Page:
Available from: 2018-03-13 Created: 2018-03-13 Last updated: 2018-07-25Bibliographically approved
Elenis, E., Skalkidou, A., Skoog Svanberg, A., Sydsjö, G., Stavreus-Evers, A. & Åkerud, H. (2018). HRG C633T polymorphism and risk of gestational hypertensive disorders: a pilot study. BMC Medical Genetics, 19, Article ID 44.
Open this publication in new window or tab >>HRG C633T polymorphism and risk of gestational hypertensive disorders: a pilot study
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2018 (English)In: BMC Medical Genetics, ISSN 1471-2350, E-ISSN 1471-2350, Vol. 19, article id 44Article in journal (Refereed) Published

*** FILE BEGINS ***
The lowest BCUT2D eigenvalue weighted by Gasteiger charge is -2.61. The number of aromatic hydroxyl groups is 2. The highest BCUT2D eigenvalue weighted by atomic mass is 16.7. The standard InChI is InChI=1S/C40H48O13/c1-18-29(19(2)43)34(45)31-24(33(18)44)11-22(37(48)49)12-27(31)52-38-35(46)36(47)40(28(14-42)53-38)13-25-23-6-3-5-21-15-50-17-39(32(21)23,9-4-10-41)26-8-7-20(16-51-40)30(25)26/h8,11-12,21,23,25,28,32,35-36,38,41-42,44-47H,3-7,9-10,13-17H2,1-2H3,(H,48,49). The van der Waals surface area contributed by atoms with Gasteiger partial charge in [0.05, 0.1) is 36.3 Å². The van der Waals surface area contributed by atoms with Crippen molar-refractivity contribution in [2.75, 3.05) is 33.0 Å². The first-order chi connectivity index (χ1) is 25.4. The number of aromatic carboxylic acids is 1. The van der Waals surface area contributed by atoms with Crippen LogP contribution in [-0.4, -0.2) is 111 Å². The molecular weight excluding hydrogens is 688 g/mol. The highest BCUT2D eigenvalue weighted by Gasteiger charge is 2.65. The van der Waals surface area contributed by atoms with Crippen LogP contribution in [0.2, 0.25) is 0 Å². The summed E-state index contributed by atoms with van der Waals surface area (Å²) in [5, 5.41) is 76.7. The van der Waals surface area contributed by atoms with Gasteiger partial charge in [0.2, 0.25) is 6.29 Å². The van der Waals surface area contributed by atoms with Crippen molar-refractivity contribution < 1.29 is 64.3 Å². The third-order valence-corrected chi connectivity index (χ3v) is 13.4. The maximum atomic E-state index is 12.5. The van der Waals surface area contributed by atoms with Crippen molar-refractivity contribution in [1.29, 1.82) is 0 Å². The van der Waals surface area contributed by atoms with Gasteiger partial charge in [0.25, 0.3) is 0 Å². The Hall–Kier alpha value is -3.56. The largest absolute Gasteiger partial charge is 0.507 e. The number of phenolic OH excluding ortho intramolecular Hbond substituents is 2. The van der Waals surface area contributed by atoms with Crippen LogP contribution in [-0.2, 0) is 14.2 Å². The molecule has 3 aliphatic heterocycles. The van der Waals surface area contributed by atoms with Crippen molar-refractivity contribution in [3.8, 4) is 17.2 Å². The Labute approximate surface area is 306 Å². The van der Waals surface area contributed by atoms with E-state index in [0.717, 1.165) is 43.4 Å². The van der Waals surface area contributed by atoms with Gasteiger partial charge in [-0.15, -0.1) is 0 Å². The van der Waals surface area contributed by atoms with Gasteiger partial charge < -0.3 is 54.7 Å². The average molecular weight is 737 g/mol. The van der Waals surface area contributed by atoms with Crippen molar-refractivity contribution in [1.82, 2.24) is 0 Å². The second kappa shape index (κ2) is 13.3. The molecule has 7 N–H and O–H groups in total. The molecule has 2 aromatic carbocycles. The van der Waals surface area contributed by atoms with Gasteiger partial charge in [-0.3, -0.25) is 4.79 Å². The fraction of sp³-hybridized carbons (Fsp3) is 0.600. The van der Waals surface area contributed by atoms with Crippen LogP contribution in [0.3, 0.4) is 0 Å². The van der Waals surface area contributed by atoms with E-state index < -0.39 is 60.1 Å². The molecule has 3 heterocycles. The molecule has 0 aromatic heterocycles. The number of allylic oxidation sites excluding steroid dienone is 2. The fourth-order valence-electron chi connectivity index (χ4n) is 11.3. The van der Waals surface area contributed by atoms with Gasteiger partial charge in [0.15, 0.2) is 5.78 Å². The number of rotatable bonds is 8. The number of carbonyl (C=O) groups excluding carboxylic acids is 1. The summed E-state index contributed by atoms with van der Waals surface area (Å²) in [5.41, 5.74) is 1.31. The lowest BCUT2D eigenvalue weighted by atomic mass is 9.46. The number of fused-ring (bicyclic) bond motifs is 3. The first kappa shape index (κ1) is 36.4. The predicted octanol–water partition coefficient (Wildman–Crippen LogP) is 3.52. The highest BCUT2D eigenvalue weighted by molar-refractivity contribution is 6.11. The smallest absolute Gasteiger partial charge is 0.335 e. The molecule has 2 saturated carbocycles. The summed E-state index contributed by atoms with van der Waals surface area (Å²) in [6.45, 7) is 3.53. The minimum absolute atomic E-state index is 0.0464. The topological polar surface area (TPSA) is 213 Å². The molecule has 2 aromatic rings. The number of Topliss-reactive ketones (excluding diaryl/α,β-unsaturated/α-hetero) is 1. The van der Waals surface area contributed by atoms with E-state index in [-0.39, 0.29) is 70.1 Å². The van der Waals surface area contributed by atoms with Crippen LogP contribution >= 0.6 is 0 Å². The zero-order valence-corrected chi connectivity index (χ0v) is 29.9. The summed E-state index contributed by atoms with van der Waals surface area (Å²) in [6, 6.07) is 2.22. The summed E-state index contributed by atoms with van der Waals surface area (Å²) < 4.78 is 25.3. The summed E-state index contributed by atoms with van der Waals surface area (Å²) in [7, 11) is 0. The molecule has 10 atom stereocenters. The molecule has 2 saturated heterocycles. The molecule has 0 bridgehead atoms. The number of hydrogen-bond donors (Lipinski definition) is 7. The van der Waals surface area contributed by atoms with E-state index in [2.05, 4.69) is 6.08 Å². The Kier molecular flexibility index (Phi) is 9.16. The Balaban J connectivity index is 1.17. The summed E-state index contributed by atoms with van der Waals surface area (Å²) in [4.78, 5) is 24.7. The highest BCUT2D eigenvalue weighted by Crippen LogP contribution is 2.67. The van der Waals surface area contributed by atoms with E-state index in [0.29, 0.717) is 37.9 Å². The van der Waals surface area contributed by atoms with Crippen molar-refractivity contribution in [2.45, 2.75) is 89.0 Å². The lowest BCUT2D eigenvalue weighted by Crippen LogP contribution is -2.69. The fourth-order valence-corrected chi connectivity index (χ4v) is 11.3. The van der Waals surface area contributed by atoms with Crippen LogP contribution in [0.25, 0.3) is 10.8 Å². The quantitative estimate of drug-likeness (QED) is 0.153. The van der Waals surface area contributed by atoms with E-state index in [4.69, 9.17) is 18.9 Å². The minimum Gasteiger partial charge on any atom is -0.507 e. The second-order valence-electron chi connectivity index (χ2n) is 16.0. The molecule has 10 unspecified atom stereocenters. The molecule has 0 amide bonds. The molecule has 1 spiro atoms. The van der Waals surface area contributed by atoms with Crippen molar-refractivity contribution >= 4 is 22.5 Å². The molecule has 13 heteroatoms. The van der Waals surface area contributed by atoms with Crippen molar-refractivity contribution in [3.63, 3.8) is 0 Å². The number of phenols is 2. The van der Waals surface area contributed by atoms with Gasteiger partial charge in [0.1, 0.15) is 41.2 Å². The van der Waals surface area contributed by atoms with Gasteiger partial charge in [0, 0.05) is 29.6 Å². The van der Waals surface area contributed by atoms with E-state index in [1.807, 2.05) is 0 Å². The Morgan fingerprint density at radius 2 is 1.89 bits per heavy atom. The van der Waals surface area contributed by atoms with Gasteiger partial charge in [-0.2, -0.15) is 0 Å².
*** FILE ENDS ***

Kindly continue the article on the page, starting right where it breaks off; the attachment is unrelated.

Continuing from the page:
Abstract [en]

Background: Preeclampsia and gestational hypertensive disorders are thought to occur due to endothelial cell dysfunction and abnormal placentation, triggered by angiogenesis-related factors yet undetermined. The aim of this study was to investigate whether a genetic polymorphism (SNP) of Histidine-rich glycoprotein (HRG), HRG C633T SNP, is associated with gestational hypertensive disorders.

Methods: It was performed a nested case-control study from the BASIC Cohort of Uppsala University Hospital comprising 92 women diagnosed with gestational hypertensive disorders without other comorbidities and 200 women with full term uncomplicated pregnancies, all genotyped regarding HRG C633T SNP.